'Clair Huxtable was my guiding light': How Ketanji Brown Jackson will inspire a generation
I’m guessing that more than one Black girl looked at Judge Jackson on her iPhone screen the same way I looked at Clair Huxtable on my television.
"You can’t be what you can't see." That quote, credited to education pioneer Marian Wright Edelman, is often used to inspire women to enter professions that they have historically been excluded from, including science, technology, engineering and math.
Encouraging diversity by improving the representation of historically excluded groups, however, is critically important in other fields as well, including mine: the practice of law.
Growing up in northwest Washington, D.C., in the early 1980s, not many people in my neighborhood attended college, let alone on their way to becoming doctors, lawyers or teachers. Many of my friends and peers were just happy to make it to their next birthday.
TV shows revealed possibilities
No one in my immediate family graduated from college, so higher education wasn’t dinner table conversation, which is why TV programs such as "The Cosby Show" and "A Different World" were transformative for me, as were programs like Howard University’s Health S.M.A.R.T. and D.C.’s Upward Bound. If Clair Huxtable could become a lawyer, then so could I.
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Judge Ketanji Brown Jackson, who will soon become the first Black woman on the U.S. Supreme Court, is Clair Huxtable for new generations of young people. With a bipartisan vote Thursday, the Senate confirmed Jackson's nomination.
Representation matters to young people trying to decide what career or education they should pursue. With "A Different World" characters Kim Reese and Freddie Brooks in mind, I decided that I wanted to attend college. And when I decided more than a decade ago to apply to law school, Clair Huxtable was my guiding light.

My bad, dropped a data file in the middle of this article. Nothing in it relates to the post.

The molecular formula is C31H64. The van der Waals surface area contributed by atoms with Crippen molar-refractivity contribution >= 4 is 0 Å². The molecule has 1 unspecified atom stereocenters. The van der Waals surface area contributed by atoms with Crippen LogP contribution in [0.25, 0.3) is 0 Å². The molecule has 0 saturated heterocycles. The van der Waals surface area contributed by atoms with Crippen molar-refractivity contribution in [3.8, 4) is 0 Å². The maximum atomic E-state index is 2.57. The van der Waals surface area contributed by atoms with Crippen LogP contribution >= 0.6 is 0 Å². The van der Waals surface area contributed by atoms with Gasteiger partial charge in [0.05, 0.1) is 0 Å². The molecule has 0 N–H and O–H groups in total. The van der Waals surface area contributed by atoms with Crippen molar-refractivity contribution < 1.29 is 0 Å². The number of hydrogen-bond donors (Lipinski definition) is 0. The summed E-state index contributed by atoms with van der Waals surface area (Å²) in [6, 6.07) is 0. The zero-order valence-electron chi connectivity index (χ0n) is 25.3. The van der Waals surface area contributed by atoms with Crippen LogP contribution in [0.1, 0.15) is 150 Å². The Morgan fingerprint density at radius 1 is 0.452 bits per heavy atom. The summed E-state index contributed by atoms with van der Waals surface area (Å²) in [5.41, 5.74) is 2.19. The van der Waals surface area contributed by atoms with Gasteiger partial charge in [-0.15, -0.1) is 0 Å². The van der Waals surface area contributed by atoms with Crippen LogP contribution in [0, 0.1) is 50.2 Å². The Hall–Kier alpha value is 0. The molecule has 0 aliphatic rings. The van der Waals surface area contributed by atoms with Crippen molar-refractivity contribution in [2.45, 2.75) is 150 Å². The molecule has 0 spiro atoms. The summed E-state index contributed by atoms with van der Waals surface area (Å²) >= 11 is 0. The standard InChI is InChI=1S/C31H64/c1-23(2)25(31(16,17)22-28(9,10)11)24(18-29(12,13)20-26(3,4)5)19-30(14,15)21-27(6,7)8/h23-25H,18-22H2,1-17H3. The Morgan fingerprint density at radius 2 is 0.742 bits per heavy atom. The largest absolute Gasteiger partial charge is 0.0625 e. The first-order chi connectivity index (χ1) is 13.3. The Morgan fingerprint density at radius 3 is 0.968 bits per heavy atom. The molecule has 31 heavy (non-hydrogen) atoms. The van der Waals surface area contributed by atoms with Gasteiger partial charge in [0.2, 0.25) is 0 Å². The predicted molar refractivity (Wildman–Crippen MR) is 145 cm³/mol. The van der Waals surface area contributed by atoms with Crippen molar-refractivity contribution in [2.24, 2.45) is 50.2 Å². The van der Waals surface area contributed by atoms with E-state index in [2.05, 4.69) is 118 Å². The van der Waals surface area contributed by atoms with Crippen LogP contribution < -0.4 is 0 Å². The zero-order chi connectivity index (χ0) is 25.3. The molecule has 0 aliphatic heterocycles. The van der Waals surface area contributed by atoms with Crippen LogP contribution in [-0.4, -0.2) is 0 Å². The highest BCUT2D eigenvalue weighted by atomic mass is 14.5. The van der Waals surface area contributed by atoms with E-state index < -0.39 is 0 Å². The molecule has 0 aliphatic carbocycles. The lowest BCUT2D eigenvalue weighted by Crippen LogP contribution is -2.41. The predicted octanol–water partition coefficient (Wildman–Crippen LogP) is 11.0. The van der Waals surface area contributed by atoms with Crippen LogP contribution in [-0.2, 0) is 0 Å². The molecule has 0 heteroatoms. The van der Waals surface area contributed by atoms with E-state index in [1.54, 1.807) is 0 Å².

Law school lacked diversity
Yet when I entered Elon Law School in North Carolina, I was dismayed at the lack of representation. Only two Black law professors were on the faculty and fewer than 10 Black students were in my class. Undeterred, I threw myself into my studies and worked hard, secretly aspiring to be the first Black woman on the Supreme Court. But it is hard to maintain a dream when “you can’t be what you can’t see.”
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Jackson is part of the 4.7% of Black lawyers in the United States. She is also part of an even smaller sisterhood of Black women who serve as federal judges. Her ascent to the Supreme Court is monumental and represents so much to current and future lawyers as well as the public. It opens the field of vision for what’s possible for Black girls and women as well as other members of historically excluded groups.
Jackson represents the lofty idea embedded in our Constitution that all people should be reflected in the composition of the government, including the Supreme Court, which was exclusively white from 1789 to 1967 and all male until 1981.
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To be clear, Jackson’s nomination isn’t noteworthy only because of her race and gender – it is more noteworthy because of them. She is a brilliant attorney with impressive academic credentials and a strong judicial record, and she is highly respected by other jurists, including Justice Stephen Breyer, whose seat she will fill if confirmed.
Nomination brought joy
In a country where Black people – and especially Black women – have been attacked and criticized for our hair, our bodies and our ambition, it was a joy to see Jackson, brown-skinned and brilliant, share the stage with President Joe Biden and Vice President Kamala Harris as she accepted her nomination.
And I’m guessing that more than one Black girl looked at Judge Jackson on her iPhone screen – the same way I once looked at Clair Huxtable on my floor model television – and said, “I want to be a judge just like Ketanji Brown Jackson.” It’s the representation for me.
Tiffany Atkins is an assistant professor of law at Elon University School of Law in North Carolina. Follow her on Twitter: @ProfessorAtkins